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Early Bar Exam Results (And What They Mean for You)


Results are starting to trickle in from the July 2015 bar exam, and a first glance at the numbers shows that they’re not encouraging – the average score on the multiple-choice section of the exam has reached its lowest levels since 1988.

This news comes on the heels of last year’s results, when bar exam results had the single biggest drop since the bar exam started. Those results led to lots of finger-pointing – the National Conference of Bar Examiners stated that the people who took the July 2014 bar exam were “less able” than their predecessors. (More on that in a second.) Others blamed the poor showing on an ExamSoft software glitch that had many bar-exam-takers panicking – although the fact that this year’s pass rate looks like it will continue to decline suggests that ExamSoft can’t be given all of the blame for last year’s statistics. Some have suggested that the bar exam is getting harder.

So here’s the deal: Unless you’ve been living under a rock, you’re aware that law school have been going through what we could euphemistically call a “transitional period” in recent years. Basically, word has gotten out that the legal job market has been less-than-stellar, and fewer people are deciding to go to law school. Law schools, however, still need to pay their bills – so they’re admitting people with lower LSAT scores. That trend is compounded by the fact that the people with the highest LSAT scores are increasingly deciding against law school, while the amount of people with lower LSAT scores who attend law school has not fallen as sharply.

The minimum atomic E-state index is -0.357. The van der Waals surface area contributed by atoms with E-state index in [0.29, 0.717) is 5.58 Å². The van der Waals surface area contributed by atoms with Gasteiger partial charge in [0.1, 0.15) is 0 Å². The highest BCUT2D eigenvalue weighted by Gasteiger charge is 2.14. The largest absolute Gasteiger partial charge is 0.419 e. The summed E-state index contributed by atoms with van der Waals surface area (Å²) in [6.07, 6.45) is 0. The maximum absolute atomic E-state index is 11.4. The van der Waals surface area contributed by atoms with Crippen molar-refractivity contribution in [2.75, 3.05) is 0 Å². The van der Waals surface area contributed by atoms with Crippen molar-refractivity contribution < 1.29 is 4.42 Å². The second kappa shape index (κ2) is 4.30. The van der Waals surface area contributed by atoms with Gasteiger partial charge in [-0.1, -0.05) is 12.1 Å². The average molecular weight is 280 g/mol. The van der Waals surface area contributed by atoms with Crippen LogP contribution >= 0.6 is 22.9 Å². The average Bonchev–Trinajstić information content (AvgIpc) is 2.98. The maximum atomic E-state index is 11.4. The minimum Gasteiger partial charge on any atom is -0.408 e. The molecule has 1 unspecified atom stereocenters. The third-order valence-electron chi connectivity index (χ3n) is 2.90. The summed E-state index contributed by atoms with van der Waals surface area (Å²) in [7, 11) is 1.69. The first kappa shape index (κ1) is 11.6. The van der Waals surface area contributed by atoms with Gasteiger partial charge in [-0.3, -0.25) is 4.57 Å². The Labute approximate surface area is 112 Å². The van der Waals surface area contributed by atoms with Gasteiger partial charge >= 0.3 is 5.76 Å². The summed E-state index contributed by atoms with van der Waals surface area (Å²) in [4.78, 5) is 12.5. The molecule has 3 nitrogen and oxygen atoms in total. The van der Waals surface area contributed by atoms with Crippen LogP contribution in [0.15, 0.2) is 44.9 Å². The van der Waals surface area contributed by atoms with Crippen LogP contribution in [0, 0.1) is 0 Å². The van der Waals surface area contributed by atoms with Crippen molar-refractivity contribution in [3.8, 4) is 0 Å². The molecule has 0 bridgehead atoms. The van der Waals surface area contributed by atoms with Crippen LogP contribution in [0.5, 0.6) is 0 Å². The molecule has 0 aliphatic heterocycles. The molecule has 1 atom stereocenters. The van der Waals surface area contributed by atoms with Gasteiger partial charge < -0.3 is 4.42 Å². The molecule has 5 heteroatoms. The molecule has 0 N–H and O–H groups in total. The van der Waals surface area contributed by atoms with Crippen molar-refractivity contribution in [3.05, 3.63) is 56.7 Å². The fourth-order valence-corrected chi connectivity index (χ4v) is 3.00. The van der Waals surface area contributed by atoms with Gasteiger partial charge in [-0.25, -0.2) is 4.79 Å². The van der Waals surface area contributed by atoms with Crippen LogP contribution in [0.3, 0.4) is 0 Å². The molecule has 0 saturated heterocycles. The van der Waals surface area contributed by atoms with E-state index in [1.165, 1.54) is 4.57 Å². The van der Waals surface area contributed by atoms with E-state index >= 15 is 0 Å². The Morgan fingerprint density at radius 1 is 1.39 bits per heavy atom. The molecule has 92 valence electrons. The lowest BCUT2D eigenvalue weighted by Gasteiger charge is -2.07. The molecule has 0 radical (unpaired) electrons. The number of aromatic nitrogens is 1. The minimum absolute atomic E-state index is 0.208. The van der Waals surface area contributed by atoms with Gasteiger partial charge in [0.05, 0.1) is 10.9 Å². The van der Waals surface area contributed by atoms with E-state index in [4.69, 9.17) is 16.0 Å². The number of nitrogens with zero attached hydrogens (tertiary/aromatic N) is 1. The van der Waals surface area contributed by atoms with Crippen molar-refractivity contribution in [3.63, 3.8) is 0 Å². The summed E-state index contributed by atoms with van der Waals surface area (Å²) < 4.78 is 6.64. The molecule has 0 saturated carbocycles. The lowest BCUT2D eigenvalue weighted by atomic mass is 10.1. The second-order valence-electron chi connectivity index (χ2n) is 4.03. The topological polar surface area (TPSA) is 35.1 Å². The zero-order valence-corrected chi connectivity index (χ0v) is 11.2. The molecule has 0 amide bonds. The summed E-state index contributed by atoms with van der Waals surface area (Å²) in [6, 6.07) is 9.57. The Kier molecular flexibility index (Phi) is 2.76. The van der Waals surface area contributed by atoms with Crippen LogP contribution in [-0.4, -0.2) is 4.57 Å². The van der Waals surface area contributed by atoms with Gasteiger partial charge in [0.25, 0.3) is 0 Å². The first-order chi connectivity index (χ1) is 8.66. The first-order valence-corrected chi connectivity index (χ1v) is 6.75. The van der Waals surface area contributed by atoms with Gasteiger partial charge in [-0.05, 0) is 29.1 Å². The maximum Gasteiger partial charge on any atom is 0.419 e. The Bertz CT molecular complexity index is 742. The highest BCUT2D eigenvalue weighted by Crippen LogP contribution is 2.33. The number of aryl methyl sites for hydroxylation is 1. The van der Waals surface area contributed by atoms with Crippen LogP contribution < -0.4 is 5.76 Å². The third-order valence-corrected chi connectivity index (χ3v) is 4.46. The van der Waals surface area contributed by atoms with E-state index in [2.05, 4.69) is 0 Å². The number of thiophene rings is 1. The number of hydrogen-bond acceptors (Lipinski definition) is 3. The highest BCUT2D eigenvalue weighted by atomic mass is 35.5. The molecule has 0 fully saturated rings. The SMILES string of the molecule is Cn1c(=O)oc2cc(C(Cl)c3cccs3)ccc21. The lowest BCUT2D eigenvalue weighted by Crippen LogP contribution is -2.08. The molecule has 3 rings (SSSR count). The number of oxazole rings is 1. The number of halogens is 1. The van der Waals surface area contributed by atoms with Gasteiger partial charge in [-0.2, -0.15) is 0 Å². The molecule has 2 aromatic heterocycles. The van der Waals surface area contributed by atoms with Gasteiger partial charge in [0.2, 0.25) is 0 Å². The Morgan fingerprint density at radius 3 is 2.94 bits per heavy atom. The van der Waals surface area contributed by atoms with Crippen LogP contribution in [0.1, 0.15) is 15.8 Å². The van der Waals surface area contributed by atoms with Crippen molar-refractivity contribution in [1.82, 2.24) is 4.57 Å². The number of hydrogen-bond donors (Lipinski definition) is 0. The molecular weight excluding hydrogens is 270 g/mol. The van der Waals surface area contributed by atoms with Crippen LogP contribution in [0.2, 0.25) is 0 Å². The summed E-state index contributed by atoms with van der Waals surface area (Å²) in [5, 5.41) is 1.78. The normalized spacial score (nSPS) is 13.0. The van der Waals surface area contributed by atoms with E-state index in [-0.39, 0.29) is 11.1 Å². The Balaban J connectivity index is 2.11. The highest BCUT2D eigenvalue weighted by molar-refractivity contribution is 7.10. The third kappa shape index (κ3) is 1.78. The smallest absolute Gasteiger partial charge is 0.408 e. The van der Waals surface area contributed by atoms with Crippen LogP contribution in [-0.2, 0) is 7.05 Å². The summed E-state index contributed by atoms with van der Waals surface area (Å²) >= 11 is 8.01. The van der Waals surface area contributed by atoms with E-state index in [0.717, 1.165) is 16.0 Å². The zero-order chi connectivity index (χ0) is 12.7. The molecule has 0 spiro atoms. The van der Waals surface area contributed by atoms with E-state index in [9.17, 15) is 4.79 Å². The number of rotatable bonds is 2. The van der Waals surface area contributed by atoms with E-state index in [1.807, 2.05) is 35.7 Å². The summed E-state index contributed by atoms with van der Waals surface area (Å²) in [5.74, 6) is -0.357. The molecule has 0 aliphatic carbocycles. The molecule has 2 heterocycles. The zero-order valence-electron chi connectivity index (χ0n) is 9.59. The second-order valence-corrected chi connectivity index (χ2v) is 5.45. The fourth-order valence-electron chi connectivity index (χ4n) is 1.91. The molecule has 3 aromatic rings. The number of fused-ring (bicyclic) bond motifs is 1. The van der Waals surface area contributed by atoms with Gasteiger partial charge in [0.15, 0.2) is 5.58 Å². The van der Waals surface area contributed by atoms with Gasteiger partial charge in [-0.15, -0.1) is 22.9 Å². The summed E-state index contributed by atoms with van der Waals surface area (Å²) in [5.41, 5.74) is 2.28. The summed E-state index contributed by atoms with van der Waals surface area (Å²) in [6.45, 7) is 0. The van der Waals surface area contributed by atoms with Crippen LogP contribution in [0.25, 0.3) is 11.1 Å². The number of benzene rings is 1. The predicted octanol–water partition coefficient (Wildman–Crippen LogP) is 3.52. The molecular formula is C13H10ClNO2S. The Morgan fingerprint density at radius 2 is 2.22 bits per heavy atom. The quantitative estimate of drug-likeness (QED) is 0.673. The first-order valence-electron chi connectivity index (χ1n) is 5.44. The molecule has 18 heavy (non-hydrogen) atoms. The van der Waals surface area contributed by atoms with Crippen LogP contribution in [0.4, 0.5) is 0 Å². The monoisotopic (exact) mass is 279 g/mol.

That’s good news for people who are still applying to law school, since it means that they now have a pretty good shot at getting into schools that previously would have shown them the door. However, there’s one sticky wicket in this whole equation, which is that LSAT scores (in combination with undergrad GPA) correlate with first-year law school performance. Some would say (cough NCBE cough) that law schools are therefore admitting less capable students who will then go on to struggle with passing the bar exam to a greater degree than their predecessors.

As usual, there’s no clear right answer here, and there will likely be some more shake-ups in the law school world before the dust settles. (We know – you’re on the edge of your seat already.) However, what this means for you – the presumed prospective law student reading this blog – is that just because you can go to a certain law school doesn’t mean you should.

Bar exam passage rates are one of the many data points you should consider when deciding where to go to law school, because that fancy degree won’t do you much good if you can’t actually become a lawyer afterwards. If a school’s bar exam passage rates look dismal, there’s a good chance that the school isn’t doing a great job of preparing its students – and although we all like to think that we, personally, can beat the odds, the fact remains that you should probably be setting yourself up for the best possible chance of success. So take this year’s bar exam results as a cautionary tale, and make sure you’re doing your research before signing away the next three years of your life.